If you install Windows XP on a partition of your Mac using Bootcamp, VMWare Fusion should see it, and allow you to boot Windows inside the VM. I installed Ubuntu Feisty on another partition of my Mac, so VMWare Fusion doesn’t notice it automatically, but I finally found out how to get Ubuntu running in the VM without requiring a second installation with a separate VMWare disk image.
The secret is to use vmware-rawDiskCreator as discussed in this InsanelyMac forum. Here are some more detailed directions:
- In VMWare Fusion, create a new vmware instance called MyUbuntu. Under “Settings” for that vm, you can change or add a new IDE hard drive. This will make life easier, since you won’t have to worry about having the right SCSI driver if you are running a minimalistic Linux distro. From the command line, MyUbuntu is really a directory called MyUbuntu.vmwarevm (yes, vm appears twice in that extension).
- Close MyUbuntu in VMWare Fusion, so you can edit it directly.
- In a terminal:
cd "/Library/Application Support/VMware Fusion/"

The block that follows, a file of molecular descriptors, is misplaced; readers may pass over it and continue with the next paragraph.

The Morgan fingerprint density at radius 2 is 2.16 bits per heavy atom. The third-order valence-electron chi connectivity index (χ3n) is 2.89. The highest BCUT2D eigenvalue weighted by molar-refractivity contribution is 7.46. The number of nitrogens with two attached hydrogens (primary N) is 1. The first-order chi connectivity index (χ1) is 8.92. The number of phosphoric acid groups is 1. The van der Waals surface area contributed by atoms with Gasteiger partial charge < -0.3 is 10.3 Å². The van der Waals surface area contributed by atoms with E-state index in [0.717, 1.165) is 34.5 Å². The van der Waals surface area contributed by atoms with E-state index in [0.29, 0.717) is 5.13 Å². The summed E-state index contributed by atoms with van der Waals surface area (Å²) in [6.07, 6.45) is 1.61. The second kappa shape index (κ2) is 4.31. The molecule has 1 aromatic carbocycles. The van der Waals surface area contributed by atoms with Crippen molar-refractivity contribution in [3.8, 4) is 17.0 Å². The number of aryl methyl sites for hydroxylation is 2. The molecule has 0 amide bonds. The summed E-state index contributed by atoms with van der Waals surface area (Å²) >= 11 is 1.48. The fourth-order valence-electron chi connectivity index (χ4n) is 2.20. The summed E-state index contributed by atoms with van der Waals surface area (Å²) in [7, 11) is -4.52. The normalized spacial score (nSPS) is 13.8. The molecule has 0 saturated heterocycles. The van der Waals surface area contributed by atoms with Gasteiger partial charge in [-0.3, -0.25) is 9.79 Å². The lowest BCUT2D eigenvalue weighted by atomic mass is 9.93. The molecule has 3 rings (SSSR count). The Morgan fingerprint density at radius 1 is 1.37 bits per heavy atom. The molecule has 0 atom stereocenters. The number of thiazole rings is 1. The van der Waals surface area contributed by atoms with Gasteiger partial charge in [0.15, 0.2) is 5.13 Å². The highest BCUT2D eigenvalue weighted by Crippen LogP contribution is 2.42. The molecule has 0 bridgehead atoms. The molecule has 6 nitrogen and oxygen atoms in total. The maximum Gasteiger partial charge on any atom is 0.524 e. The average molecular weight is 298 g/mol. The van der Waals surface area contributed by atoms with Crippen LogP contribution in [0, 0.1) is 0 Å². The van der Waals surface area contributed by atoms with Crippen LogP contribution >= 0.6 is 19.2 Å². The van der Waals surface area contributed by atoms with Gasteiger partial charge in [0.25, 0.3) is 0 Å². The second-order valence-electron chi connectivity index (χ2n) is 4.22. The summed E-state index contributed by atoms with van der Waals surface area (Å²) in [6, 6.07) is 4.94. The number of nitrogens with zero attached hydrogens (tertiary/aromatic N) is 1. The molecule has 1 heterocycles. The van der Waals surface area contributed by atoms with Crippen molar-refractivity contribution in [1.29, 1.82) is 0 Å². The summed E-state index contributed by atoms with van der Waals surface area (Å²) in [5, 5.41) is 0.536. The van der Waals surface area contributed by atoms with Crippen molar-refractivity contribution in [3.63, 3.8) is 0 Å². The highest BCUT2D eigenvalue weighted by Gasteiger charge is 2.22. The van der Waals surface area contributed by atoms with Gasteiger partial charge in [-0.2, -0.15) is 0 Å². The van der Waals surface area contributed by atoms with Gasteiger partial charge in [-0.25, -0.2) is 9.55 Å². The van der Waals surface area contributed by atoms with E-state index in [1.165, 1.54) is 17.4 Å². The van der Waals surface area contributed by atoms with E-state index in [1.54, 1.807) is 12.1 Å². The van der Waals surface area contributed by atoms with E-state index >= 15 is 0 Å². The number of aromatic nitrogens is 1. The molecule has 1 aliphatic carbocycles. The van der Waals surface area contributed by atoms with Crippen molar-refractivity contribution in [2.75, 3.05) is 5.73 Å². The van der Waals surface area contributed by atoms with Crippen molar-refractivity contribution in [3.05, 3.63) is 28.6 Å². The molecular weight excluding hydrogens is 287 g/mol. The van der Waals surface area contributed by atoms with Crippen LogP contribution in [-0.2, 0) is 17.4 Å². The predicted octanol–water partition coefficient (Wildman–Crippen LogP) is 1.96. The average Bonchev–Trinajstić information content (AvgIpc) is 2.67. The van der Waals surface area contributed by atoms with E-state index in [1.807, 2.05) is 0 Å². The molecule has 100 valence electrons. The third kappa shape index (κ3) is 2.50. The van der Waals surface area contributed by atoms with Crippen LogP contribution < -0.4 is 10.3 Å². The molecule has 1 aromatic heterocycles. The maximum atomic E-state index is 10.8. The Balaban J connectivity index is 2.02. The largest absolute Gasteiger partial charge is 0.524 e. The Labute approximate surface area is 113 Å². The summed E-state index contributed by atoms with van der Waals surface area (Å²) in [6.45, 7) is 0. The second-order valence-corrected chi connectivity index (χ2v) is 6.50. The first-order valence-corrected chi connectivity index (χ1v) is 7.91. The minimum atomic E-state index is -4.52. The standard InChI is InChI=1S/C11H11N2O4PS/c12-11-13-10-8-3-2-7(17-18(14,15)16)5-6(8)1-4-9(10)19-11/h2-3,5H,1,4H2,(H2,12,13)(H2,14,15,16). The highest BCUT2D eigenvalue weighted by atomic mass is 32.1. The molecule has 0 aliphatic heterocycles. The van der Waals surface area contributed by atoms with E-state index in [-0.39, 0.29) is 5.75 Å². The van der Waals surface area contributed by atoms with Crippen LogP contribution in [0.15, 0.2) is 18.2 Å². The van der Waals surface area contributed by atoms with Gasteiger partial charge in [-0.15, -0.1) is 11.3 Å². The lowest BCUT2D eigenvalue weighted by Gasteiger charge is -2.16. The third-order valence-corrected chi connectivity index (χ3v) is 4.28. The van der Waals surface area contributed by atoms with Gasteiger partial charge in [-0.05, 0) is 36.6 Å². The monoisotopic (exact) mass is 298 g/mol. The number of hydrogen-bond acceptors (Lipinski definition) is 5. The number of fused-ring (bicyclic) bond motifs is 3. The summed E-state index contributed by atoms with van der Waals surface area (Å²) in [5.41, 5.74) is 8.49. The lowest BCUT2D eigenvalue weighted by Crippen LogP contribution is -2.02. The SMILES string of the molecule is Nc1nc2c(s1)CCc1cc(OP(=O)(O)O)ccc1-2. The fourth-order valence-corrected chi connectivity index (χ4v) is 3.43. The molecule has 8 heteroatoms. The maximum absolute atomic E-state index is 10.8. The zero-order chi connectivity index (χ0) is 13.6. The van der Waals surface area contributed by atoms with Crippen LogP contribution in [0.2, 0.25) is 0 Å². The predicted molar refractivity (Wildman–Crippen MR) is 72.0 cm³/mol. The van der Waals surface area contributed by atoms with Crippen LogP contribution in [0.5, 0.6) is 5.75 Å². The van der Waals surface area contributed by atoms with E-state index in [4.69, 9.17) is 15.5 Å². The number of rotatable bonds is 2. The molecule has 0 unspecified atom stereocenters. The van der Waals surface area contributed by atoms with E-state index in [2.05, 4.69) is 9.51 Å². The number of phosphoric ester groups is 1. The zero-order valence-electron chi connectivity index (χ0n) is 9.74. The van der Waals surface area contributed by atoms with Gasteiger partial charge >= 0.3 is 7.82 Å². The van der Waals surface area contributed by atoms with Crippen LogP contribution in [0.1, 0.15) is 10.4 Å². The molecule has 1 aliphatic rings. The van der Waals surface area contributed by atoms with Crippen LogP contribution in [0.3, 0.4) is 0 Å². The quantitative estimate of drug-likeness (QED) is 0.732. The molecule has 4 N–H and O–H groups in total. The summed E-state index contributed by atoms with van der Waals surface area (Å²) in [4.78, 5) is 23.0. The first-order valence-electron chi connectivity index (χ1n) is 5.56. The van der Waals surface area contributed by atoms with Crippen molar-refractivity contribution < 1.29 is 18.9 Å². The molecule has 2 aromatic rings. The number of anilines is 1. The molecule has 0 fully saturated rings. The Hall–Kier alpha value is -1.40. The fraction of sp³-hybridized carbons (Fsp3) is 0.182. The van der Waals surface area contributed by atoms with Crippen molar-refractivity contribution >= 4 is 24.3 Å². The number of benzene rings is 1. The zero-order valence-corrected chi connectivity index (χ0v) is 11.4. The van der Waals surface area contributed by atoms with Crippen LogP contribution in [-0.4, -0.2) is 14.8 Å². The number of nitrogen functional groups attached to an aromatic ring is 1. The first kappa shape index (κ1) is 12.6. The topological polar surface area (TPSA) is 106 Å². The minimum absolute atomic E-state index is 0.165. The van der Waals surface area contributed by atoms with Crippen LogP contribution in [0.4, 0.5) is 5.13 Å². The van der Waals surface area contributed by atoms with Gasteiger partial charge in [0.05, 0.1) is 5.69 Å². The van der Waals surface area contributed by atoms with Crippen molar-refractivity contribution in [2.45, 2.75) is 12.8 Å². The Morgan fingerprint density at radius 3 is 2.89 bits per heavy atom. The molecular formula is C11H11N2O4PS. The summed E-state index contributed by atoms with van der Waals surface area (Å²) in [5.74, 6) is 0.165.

- List the partitions on your hard drive.
./vmware-rawdiskCreator print /dev/disk0
- Create a file that points VMWare at your partition. (My bootcamp partition is number 3, so that is why you see a 3 in the following command.)
./vmware-rawdiskCreator create /dev/disk0 3 /Users/USERNAME/MyUbuntu.vmwarevm/bootcamp_partition ide
- Add or edit these lines in the text file /Users/USERNAME/MyUbuntu.vmwarevm/MyUbuntu.vmx
ide0:0.present = "TRUE" ide0:0.fileName = "bootcamp_partition.vmdk"
- Run MyUbuntu in VMWare Fusion. You will be asked for your administrative password, because VMWare Fusion must be granted access to read and write to your bootcamp partition.